So in the last 15 years, the number or percentage of whites has been cut in half, while the number of blacks and Hispanics has continued to grow. In the big picture, it has been almost 25 years since Clayton had a white majority for their to have been white flight to occur in the first place. From what I can tell, it seems that there may not have been the quick movement of whites out of Clayton which occurred in the 1950's and 60's in SW Atlanta and later in the 70's in Southeast DeKalb. Instead as the normal process occurs where 20% of the population moves every year, when whites moved from Clayton to other parts of the country due to a new job, or as they got older, to an assisted living facility, they were not replaced by other whites, but instead blacks bought their homes.

The initial change in demographics most likely occurred in the numerous 1960 era apartments which line Tara Blvd. and other major thoroughfares. As the apartments aged rents began to fall and as a result, a lower income population and this population included a large number of blacks. The demographics of the local schools began to change and the test scores of the schools began to decline as the schools had a larger number of lower income, transient students from the apartments. At the same time, there was a decline in the number of children form the single family homes as many became empty nesters. So, the final result was the homeowners faced declining home values due to the low ratings of the neighborhood schools.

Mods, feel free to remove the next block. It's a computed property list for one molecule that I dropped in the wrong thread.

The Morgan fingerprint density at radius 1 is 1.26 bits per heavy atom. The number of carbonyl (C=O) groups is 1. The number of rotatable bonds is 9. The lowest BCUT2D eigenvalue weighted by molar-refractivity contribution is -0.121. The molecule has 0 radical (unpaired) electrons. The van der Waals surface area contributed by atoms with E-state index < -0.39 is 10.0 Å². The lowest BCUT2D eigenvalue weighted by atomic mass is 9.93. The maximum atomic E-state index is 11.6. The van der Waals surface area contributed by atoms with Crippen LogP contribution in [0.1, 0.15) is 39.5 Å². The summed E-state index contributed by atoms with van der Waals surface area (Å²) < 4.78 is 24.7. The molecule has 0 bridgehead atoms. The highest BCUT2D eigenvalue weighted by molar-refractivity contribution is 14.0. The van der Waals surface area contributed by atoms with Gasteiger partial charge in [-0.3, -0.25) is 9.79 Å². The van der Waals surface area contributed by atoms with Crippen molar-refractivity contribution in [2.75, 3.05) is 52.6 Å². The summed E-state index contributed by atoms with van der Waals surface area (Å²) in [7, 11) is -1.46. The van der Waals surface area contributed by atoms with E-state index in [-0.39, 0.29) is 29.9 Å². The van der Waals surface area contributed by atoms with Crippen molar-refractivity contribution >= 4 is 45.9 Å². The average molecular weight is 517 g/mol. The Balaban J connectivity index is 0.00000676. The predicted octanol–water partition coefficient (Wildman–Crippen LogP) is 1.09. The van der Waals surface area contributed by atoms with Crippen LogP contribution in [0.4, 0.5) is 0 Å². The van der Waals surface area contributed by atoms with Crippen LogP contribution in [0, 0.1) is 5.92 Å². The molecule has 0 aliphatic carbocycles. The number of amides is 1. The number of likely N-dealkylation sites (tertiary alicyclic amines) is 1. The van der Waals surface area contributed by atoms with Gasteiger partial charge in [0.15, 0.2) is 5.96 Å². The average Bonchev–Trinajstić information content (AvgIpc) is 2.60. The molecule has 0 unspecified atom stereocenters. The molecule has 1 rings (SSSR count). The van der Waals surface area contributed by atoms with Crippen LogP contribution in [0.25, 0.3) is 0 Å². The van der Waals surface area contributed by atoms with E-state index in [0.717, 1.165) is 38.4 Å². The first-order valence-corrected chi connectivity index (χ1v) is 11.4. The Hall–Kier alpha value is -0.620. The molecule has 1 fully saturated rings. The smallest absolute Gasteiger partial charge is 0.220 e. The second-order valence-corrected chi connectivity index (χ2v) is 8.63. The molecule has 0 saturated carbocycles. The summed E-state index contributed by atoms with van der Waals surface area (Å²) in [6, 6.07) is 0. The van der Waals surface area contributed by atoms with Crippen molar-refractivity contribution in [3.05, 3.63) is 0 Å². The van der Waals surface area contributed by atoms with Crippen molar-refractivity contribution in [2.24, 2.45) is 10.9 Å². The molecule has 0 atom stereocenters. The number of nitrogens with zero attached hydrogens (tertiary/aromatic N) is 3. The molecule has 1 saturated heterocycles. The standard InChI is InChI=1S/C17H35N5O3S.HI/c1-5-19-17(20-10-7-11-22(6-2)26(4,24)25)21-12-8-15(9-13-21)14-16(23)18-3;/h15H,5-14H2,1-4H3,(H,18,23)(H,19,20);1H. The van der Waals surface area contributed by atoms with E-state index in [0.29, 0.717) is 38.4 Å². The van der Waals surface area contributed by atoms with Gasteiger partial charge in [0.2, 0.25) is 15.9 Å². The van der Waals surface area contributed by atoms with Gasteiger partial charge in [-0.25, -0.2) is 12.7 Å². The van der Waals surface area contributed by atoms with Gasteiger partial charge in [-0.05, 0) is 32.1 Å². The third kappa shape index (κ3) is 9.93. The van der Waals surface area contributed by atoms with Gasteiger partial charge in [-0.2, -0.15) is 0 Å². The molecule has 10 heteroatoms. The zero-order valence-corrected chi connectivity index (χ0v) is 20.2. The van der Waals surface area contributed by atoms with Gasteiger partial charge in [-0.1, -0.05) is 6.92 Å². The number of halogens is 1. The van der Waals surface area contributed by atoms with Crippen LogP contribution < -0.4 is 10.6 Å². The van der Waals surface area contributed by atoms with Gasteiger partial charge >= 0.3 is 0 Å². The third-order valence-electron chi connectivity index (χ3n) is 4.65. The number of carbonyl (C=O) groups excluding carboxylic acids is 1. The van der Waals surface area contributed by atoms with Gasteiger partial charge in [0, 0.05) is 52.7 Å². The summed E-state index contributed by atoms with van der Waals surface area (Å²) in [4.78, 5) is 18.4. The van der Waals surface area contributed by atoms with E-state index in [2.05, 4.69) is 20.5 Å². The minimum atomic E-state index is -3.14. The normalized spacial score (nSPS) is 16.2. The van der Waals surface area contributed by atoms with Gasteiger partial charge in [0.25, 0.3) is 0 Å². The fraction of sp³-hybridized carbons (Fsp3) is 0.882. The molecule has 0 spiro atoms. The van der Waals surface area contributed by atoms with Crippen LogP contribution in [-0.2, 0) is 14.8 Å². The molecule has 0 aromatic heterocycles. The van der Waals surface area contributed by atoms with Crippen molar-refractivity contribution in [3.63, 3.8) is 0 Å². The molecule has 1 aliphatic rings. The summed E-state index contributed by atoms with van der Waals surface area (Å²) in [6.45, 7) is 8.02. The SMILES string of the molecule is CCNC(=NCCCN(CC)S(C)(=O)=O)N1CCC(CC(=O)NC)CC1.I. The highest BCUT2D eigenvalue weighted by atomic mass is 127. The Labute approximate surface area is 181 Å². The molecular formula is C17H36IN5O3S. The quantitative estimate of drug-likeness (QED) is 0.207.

All of this was unfolding as the larger demographic changes were changing to the north of Clayton. SW Atlanta had become majority black and by the late 1970's, the East Point and College Park. This demographic transformation kept moving south into Clayton County.

To put things in a larger perspective, Clayton County, even in the early 1960's, when it was over 90% white, was not similar to the northern suburbs like Sandy Springs or the Northlake Area of DeKalb which had large populations of college educated professionals. Clayton, instead, had a large blue collar population who worked at the Airport for the airlines (often in aircraft maintenance) or the former Ford plant (where Porsche now has its HQ). There were some higher income pockets like Lake Spivey, but they were more the exception to the rule.